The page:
71 – A Response to ABC’s “In Search of Jesus”
After spending the summer studying in England, one of the first things I did upon returning was watch the videotape of Peter Jennings’ special, “In Search of Jesus.” This show requires a Christian response because of its potential to cause you, or someone you love, to doubt their faith where there need be no doubt. I’ve guessed about what questions the program may have raised in your mind. Here are some thoughts that I trust will help answer your concerns.
“How worried should we be about the negative impact of this program?”
First of all, let’s not fret too much about this. God is not sitting in heaven wringing His hands about the impact of Peter Jennings’ special on His eternal plans. God is not going to lose a single sheep because of it: “My sheep listen to my voice; I know them, and they follow me. I give them eternal life, and they shall never perish; no one can snatch them out of my hand” (John 10:27-28).
“Is what they said about Jesus and the Bible true?”
Bible scholars fall on a continuum between those who are more liberal on one end and those who are more conservative on the other. Unfortunately, ABC interviewed only more liberal scholars. Many or most liberal scholars do not believe that Jesus is who he claimed to be. Their opinions, therefore, are skewed by their worldview. (I am using the words “liberal” and “conservative” in a theological and not a political sense. There are of course many politically liberal, theologically conservative people, and vice versa).
“I guess I just assumed that all Bible scholars would be Christians”
It isn’t a requirement. Because of its impact on history, the Bible has long been of interest to serious scholars. Bible students are no more all Christians than all Presbyterians are Christians, or than all salesmen are extroverts.
“Why were they so skeptical?” Everyone speaks out of his or her own worldview. It should not be surprising that someone whose private motivations are personal ambition, prestige, and notoriety would project those motives onto Jesus. They see him attempting a political revolution. Exactly not that-at least according to Jesus’ own words in John 18:36, “My kingdom is not of this world. If it were, my servants would fight to prevent my arrest by the Jews. But now my kingdom is from another place.”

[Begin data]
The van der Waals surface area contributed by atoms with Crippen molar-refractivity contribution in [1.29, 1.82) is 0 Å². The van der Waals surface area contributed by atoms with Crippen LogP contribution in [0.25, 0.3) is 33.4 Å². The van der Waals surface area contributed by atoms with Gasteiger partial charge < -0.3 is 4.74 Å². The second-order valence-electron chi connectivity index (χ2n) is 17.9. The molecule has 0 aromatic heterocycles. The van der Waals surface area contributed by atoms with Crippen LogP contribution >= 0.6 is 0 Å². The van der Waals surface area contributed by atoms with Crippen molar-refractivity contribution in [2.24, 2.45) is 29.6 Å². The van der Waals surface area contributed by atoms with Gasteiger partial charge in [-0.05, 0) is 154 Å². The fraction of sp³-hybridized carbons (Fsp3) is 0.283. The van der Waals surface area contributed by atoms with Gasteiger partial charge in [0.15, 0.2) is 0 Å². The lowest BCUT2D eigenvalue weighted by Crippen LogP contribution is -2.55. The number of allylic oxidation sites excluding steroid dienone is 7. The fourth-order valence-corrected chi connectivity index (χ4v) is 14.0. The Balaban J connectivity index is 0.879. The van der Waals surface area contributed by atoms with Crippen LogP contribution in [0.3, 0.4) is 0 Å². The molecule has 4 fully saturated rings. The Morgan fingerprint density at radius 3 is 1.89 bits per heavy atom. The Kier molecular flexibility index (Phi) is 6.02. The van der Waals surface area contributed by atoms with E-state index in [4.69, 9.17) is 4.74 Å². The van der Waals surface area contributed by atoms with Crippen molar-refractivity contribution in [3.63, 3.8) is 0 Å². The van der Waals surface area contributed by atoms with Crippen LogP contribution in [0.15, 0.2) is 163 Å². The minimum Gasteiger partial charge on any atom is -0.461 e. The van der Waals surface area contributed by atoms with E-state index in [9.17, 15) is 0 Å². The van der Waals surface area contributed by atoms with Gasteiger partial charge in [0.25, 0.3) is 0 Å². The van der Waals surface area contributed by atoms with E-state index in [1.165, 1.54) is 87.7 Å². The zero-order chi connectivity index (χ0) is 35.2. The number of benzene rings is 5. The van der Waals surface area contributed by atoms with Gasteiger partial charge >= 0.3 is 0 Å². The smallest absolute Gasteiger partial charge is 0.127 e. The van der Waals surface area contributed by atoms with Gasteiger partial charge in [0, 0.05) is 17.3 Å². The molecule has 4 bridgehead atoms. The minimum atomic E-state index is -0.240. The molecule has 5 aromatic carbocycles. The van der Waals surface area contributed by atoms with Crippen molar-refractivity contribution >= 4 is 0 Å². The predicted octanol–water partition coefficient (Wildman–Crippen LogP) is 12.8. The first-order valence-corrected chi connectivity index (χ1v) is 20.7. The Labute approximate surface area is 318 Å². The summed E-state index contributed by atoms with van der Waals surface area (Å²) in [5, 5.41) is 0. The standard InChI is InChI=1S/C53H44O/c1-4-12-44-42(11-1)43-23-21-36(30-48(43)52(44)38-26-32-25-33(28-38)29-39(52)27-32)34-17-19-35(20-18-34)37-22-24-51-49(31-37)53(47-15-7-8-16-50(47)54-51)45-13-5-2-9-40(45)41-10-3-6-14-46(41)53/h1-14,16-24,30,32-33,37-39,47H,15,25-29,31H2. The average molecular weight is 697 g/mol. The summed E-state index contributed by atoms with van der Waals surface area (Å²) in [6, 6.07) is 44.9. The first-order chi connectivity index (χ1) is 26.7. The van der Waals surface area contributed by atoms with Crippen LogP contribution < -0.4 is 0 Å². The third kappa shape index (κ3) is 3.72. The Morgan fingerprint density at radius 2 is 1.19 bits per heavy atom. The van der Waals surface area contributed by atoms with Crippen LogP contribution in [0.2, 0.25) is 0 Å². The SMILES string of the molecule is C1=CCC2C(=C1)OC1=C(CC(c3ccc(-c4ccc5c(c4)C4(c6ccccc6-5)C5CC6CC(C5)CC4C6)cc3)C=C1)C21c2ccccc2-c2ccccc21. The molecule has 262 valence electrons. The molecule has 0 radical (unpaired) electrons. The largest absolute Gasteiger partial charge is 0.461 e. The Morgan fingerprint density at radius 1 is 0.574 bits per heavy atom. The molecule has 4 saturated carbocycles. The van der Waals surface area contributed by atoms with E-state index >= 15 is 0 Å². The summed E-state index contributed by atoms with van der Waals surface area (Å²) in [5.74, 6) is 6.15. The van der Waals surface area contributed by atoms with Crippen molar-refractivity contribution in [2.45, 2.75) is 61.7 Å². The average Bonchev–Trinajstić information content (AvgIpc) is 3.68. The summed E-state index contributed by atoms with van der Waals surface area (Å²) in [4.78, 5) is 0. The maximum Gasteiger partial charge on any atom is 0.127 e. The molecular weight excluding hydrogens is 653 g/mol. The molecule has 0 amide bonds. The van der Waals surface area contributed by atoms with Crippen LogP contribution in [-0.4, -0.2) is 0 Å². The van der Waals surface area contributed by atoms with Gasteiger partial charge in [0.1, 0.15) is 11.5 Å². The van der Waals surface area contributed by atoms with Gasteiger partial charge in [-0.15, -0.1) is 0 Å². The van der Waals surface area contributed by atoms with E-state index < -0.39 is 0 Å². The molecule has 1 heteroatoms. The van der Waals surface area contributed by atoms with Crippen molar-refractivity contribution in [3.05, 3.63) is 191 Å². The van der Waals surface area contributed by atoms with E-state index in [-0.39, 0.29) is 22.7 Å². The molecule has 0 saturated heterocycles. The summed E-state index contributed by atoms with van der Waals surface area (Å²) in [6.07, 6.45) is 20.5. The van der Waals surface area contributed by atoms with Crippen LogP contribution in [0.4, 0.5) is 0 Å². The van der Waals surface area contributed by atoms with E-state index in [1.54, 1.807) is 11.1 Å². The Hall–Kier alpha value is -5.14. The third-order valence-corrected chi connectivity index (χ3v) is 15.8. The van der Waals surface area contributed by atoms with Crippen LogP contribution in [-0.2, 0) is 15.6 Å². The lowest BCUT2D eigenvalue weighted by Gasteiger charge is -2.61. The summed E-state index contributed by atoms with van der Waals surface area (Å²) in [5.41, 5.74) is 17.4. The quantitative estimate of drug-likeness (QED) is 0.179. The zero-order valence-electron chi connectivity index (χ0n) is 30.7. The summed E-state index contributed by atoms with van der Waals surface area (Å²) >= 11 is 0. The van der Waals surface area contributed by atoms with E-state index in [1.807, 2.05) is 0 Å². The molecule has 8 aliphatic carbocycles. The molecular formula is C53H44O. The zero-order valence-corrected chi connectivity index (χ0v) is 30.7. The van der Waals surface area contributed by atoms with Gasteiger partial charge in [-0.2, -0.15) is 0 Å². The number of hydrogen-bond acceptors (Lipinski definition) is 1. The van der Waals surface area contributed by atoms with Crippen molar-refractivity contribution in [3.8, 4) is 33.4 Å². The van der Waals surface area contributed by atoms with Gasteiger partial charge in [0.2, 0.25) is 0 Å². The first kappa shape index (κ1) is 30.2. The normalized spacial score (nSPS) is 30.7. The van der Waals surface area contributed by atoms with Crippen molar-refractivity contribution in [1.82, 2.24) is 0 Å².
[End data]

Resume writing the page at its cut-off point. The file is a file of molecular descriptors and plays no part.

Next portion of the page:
Other scholars who are interested in openness, inclusivity, and political correctness will project these characteristics onto Jesus as well.
“But they seemed so persuasive, while the believers in the program were not that believable”
I hope you noticed that all of the comments of the skeptics were carefully selected portions of scheduled interviews with educated scholars in their areas of expertise. The comments from the enthusiastic believers, however, were all unrehearsed, spontaneous comments from average people on the street (the exception was the well spoken pastor leading a group to the Holy Land).
Personally, I wouldn’t go to a taxi driver to learn about archaeology anymore than I would go to a Bible scholar for directions. The scholar may sincerely want to be helpful, but if I’m lost I’m going to listen to the taxi driver, even if he gives me bad directions. Just because a Christian taxi driver may be mistaken about an archaeological detail doesn’t disprove Christianity. It only proves he doesn’t know much about archaeology.
“Shouldn’t we expect scholars to present the truth?”
We should not expect a non-believing Bible scholar to come to the same conclusions as a believer would. “The light shines in the darkness, but the darkness has not understood it” (John 1:5). The Bible says that before we are Christians we have a “veil” that covers our hearts and minds. “But whenever anyone turns to the Lord, the veil is taken away” (2 Corinthians 3:16).